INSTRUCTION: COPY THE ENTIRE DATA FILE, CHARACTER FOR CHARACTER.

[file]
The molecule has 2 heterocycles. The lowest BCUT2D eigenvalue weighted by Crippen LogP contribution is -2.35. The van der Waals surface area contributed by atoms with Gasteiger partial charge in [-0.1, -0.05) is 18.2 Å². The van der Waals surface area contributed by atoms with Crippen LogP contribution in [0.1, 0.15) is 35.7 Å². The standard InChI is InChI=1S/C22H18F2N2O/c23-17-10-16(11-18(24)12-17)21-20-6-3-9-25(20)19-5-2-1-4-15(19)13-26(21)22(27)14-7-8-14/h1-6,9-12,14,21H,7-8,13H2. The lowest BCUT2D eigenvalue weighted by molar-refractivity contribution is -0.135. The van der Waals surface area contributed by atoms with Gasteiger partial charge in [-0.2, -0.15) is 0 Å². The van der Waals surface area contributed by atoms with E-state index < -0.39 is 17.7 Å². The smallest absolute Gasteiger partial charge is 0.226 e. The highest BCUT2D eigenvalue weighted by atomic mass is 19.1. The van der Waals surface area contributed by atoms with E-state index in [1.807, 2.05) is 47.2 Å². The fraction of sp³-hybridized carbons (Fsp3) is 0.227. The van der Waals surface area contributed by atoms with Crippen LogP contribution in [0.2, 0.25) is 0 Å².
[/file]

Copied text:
The molecule has 2 heterocycles. The lowest BCUT2D eigenvalue weighted by Crippen LogP contribution is -2.35. The van der Waals surface area contributed by atoms with Gasteiger partial charge in [-0.1, -0.05) is 18.2 Å². The van der Waals surface area contributed by atoms with Crippen LogP contribution in [0.1, 0.15) is 35.7 Å². The standard InChI is InChI=1S/C22H18F2N2O/c23-17-10-16(11-18(24)12-17)21-20-6-3-9-25(20)19-5-2-1-4-15(19)13-26(21)22(27)14-7-8-14/h1-6,9-12,14,21H,7-8,13H2. The lowest BCUT2D eigenvalue weighted by molar-refractivity contribution is -0.135. The van der Waals surface area contributed by atoms with Gasteiger partial charge in [-0.2, -0.15) is 0 Å². The van der Waals surface area contributed by atoms with E-state index < -0.39 is 17.7 Å². The smallest absolute Gasteiger partial charge is 0.226 e. The highest BCUT2D eigenvalue weighted by atomic mass is 19.1. The van der Waals surface area contributed by atoms with E-state index in [1.807, 2.05) is 47.2 Å². The fraction of sp³-hybridized carbons (Fsp3) is 0.227. The van der Waals surface area contributed by atoms with Crippen LogP contribution in [0.2, 0.25) is 0 Å².